Is Rendon’s future at second base?

It’s kind of weird to think that, barring a shocking late comeback, today will mark the last home game at Nationals Park this year.

Seventy-nine home games are in the books. Two remain, both of which will be played today under what looks like clear skies and gorgeous weather, after yesterday’s postponement following a nearly four-hour rain delay.

Stephen Strasburg would have started last night’s game, and now he’ll start the nightcap tonight. I guess it’s fitting that the Nationals’ ace will get the ball for the final home game of the season.

As the 2013 season starts to wind down, we’ll look back at a number of storylines from this year and preview how the Nats could look in 2014. But one topic has already been posed to manager Davey Johnson - the progress of Anthony Rendon at second base and where he fits in the team’s plans for next season and seasons to come.

Rendon moved over to second base on the fly this season, and he’s performed pretty well overall. There have been a couple bumps in the road, as could be expected, but all-in-all, Johnson has been impressed with the body of work Rendon has put together in his time at second base.

“He’s farther along than I thought he was going to be,” Johnson said. “His footwork’s really good around the bag, he’s still learning a little bit about positioning. He’s a good second baseman. I would classify him a little above average. Good hands, his footwork, he’s got a good future. He’s a big leaguer at second. And I think the biggest thing not so much defensively is that he’s starting to make some adjustments. You go through the league and with all the technology everybody has a pretty good scouting report on you, how to set you up and how to pitch to you.

“He’s making some adjustments, and I think he’s just made the tip of the iceberg adjustments. I think he’ll know more about how to handle a lot of things as his career goes on.”

The big question with Rendon going into next season and future seasons is whether he’ll become a full-time second baseman in the majors.

Rendon came up through college and the minors as a third baseman. He has experience at shortstop. But this season, largely due to necessity, he’s learned the ropes at second base. He’s posted a solid .974 fielding percentage in 78 games at second base this season, making nine errors in 352 chances, but his future largely is dependent on how the Nats choose to handle some possible moving parts at other infield spots.

If Ryan Zimmerman is eventually moved from third base to first base, then Rendon could slide in as the Nats’ third baseman. But Zimmerman’s throwing has improved as the season has gone on, and he seems to be getting more strength back in that surgically repaired shoulder. Ian Desmond is under contract through the 2015 season, and the Nats would surely be interested in locking him up to a long-term deal to make him the Nats’ shortstop for years to come. So that would leave Rendon looking like an option for second base in the coming seasons, although there is also the Danny Espinosa factor.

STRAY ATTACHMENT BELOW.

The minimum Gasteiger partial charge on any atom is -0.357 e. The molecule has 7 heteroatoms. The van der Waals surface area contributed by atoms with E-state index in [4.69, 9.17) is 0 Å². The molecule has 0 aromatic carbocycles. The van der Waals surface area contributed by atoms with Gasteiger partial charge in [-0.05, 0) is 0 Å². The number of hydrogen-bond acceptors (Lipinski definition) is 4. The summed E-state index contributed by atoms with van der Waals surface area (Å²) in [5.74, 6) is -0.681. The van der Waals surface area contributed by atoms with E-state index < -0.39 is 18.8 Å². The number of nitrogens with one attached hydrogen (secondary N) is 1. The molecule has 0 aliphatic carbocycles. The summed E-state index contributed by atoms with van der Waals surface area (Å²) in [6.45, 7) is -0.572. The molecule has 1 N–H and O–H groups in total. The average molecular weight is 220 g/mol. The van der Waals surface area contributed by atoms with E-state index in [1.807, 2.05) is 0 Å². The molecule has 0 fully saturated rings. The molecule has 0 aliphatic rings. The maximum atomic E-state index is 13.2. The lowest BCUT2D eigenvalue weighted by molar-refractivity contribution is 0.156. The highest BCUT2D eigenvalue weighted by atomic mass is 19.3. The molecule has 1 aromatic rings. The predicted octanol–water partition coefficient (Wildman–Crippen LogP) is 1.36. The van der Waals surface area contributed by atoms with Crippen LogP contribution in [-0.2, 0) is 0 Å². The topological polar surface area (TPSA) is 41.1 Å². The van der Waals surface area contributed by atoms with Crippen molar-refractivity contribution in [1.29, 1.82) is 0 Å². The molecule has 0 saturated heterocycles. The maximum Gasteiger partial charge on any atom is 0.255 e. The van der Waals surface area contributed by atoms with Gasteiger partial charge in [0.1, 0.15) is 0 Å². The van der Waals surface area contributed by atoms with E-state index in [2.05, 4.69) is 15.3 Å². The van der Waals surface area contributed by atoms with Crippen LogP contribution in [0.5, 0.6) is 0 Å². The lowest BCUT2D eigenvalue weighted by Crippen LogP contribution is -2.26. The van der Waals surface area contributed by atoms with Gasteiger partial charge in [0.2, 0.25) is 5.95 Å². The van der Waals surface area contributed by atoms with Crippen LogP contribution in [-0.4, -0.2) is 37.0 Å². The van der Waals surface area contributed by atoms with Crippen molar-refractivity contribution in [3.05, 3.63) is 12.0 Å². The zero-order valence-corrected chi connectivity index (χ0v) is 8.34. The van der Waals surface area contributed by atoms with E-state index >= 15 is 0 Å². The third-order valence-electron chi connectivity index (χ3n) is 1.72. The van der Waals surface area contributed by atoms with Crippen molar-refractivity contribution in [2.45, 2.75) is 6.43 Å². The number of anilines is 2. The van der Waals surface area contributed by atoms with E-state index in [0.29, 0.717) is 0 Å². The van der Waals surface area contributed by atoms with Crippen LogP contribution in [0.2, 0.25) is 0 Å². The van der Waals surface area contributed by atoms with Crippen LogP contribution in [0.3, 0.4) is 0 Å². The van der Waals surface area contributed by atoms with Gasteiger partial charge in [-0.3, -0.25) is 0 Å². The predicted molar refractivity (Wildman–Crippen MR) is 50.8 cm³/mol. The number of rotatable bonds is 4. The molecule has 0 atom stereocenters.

“It depends on a lot of things,” Johnson said, when asked if Rendon’s future is at second. “It depends on, I’m still very high on Espinosa. I think he still, if he gets his thought process straight, he’s an awfully talented player also. And you can never have too many good, talented players.”

Rendon’s defense has always been looked upon highly by scouts, but it’s his bat that really makes many scouts excited about his major league potential. Rendon is viewed as a potential .300 hitter in the big leagues with gap-to-gap power, largely because of his plate discipline, plate coverage and super quick wrists.

This season, he’s hit .263/.326/.397 with seven homers, 22 doubles and 34 RBIs in 335 at-bats, but if he stays healthy, those numbers are likely to rise in future seasons. And Johnson sees the 23-year-old Rendon as someone who could produce in the power department, as well.

“I think he’s got the power to hit 15-20 (home runs) a year,” Johnson said. “He’s more line drive, doubles, average type. He knows the strike zone very well, tracks the ball well, can hit a fastball and a breaking ball. That’s a prerequisite of being a big league hitter, and a good one.”

Rendon has impressed in his first major league season, and now it’s just a question of where he’ll fit in in future seasons and how far his potential can take him.

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